The heat storage apparatus 1 is heated (heat-stored) by hot water or a heater. When the latent heat storage material 4 is cooled to the room temperature after being sufficiently melted, the latent heat storage material 4 becomes in the supercooling state. Here, the supercooling state is collapsed even if the heat storage apparatus 1 is shocked, bent or pressurized. For obtaining heat, a portion of the capillary member 9 provided outside the receptacle 13 is stimulated. That is, the surface of the capillary member 9, particularly the portion close to the receptacle 13, is stimulated by a bar-like member, thin member or a finger. If a seed crystal for the latent heat storage material 4 is attached to the stimulating member, the collapse of the supercooling is easily effected by light contact therewith. If the collapse of the supercooling is started at once, it is successively performed. That is, the collapse of the supercooling started at the stimulated portion is spread out, through the capillar member 9, all over the latent heat storage material 4 in the receptacle 13, resulting in obtaining heat from the latent heat storage material 4.

The cover 14 protects the capillary member 9 protruding from the receptacle 13 and prevents evaporation of water from the capillary member 9. This prevents the collapse of the supercooling which may be effected by an undesirable stimulation performed when the heat storage apparatus 1 is held or carried in the supercooling state. Furthermore, when the temperature of the heat storage apparatus 1 is increased during heat storage, the crystallization water of the latent heat storage material 4 is apt to be evaporated. The covering of the capillary member 9 results in prevention of the evaporation.

A detailed arrangement of the heat storage apparatus 1 will be made hereinbelow. Two aluminium-laminating films are prepared, and with them being piled up, the three sides thereof are heated to form a receptacle. A polyester yarn of 0.2 mm diameter used as the capillary member is interposed between the two aluminium-laminating films at the remaining side. The dimension of the receptacle is 100 mm×120 mm, and the width of the heated portion is 5 mm. The length of the polyester yarn protruded from the receptacle is 20 mm and the length inside the receptacle is 50 mm. A cover for covering the capillary member is provided at the side in which the capillary member is placed. The cover is made of an aluminium-laminating film and the length thereof is 20 mm. For making the heat storage apparatus, a latent heat storage material of 40 g is encased in the receptacle. The capillary member protruded from the receptacle is put in the cover so that the whole thereof is covered thereby, followed by heating (heat storage). When the latent heat storage material is cooled to the room temperature after being sufficiently melted, the latent heat storage material enter into the supercooling state. The supercooling has not been collapsed by any external stimulations. The capillary member is stimulated by a stimulating bar with a seed crystal. As a result, the supercooling state collapes and heat could be obtained. The collapse by the stimulation is transferred through the polyester yarn to the heat storage material. Although the internal pressure is increased during the heating, the heat storage material has not been leaked out.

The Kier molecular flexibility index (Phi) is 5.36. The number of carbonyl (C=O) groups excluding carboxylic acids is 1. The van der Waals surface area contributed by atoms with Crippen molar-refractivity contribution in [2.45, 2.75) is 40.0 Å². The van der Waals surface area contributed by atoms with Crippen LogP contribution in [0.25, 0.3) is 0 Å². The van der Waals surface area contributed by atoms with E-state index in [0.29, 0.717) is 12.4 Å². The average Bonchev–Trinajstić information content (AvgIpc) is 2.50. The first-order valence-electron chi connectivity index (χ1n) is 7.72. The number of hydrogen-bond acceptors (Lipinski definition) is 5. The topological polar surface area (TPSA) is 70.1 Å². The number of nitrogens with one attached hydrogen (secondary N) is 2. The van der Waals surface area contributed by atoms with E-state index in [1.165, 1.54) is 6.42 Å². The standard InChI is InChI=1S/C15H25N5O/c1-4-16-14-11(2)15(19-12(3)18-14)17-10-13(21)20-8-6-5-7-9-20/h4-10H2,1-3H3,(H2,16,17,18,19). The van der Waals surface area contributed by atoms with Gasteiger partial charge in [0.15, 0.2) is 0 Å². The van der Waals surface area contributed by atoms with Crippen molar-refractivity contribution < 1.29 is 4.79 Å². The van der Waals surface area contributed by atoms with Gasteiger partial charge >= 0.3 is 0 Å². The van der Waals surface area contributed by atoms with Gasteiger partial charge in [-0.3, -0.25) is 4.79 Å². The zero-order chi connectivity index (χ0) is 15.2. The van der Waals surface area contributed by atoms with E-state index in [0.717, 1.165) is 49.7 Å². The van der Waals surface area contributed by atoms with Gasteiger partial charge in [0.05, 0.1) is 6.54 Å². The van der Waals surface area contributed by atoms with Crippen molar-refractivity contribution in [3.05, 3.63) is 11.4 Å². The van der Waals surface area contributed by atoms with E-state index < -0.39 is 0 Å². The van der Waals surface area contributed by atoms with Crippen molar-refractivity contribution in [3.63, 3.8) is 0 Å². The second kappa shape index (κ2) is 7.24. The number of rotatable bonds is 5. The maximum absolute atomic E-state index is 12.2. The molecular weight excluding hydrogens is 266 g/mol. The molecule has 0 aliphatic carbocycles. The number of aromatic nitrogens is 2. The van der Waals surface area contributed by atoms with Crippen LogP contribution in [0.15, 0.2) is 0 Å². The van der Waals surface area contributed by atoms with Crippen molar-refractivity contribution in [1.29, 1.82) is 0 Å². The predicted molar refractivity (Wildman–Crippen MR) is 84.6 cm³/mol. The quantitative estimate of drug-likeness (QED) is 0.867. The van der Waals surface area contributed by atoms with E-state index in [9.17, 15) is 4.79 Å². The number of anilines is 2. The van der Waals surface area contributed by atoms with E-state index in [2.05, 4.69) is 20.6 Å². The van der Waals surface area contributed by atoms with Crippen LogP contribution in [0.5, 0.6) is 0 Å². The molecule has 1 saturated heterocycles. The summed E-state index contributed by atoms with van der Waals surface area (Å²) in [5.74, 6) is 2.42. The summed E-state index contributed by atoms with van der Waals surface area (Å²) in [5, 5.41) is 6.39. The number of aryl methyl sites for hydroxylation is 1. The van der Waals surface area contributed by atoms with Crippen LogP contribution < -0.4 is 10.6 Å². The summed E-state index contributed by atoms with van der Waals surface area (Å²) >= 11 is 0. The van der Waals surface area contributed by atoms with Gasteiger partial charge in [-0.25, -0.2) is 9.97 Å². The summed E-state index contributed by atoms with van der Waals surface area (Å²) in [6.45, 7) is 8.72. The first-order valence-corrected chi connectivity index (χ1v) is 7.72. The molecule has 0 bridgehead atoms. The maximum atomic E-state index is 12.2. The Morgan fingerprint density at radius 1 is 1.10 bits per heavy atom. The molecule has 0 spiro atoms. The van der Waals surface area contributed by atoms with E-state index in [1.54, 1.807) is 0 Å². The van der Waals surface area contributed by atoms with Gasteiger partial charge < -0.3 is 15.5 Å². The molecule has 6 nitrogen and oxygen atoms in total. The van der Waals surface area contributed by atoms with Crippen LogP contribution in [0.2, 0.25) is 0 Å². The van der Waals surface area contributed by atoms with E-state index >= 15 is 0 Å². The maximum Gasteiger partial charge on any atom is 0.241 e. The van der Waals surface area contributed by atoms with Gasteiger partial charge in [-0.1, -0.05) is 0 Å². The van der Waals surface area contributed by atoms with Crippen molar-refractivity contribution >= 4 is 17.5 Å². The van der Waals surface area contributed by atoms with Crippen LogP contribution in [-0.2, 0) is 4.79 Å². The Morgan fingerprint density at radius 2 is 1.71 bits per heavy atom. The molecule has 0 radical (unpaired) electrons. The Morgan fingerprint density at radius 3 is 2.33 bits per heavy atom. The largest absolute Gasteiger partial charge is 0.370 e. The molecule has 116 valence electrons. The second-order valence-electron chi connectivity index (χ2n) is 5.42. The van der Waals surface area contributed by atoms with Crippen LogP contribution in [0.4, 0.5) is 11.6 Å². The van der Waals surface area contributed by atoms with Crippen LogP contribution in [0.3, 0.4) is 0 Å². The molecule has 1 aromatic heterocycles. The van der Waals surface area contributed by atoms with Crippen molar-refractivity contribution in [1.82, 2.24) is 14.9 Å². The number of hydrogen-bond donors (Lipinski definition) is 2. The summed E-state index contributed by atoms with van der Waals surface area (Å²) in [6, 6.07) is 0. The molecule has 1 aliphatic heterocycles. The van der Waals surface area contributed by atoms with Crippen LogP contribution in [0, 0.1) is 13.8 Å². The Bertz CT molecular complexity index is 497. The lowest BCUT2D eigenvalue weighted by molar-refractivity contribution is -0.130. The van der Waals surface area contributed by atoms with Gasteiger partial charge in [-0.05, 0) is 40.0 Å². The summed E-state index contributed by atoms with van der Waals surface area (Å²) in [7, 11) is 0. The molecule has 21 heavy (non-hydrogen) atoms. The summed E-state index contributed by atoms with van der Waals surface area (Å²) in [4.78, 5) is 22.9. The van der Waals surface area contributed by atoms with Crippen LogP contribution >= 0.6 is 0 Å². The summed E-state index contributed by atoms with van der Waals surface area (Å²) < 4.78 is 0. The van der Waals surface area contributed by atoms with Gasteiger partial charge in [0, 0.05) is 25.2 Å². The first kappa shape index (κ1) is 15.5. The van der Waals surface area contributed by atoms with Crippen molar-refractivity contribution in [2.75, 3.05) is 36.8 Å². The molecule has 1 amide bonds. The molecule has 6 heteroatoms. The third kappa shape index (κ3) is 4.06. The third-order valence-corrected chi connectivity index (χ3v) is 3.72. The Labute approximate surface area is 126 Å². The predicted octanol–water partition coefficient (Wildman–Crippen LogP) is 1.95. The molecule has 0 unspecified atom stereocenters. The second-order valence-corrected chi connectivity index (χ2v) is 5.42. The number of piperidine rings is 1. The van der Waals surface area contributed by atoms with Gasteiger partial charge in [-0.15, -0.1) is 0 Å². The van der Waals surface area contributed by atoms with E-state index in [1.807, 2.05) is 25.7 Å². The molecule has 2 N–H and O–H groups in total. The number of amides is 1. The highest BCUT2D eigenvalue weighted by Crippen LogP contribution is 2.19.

Embodiment 6

A heat storage apparatus of this embodiment will be described with reference to FIG. 10. The heat storage apparatus 1 has a port 15 into which a capillary member is inserted and an opening and closing device 16 as shown in FIG. 10. A latent heat storage material 4 is encased in a receptacle 13.

The arrangement of the heat storage apparatus 1 will hereinbelow be described in detail. A polyethylene-made pipe having a polyethylene sinter therein as the capillary member 9 having a dimension of 100 mm×120 mm and made of an aluminium-laminating film is adhered by heating to the receptacle 13. The opening and closing device 16 comprises a polyethylene-made cap for covering the polyethylene pipe to seal the receptacle 13. Sodium acetate trihydrate of 40 g is encased in the receptacle 13 and sealed up under the condition of decreased pressure so that the heat storage apparatus 1 can be constructed. The heat storage apparatus is soaked in hot water of 100° C. so that the latent heat storage material 4 is sufficiently melted, and it is cooled to the room temperature, and hence the latent heat storage material becomes in the supercooling state. The supercooling has not been collapsed by any of the stimulations. For obtaining heat, the cap 16 is removed from the receptacle 13 and the surface of the polyethylene sinter is stimulated lightly by a bar. The supercooling of the latent heat storage material 4 is easily collapsed by the stimulation. In this embodiment, when the heat storage apparatus 1 is not used, since it is covered by the cap 16, the supercooling state is not collapsed by an undesirable stimulation. Furthermore, the heat storage apparatus 1 is sealed up when heat-stored or kept, and therefore, the change of composition of the heat storage material due to evaporation of water does not occur. Even if the cap is removed, the latent heat storage material 4 is not leaked out because of interruption of the capillary member 9.

Embodiment 7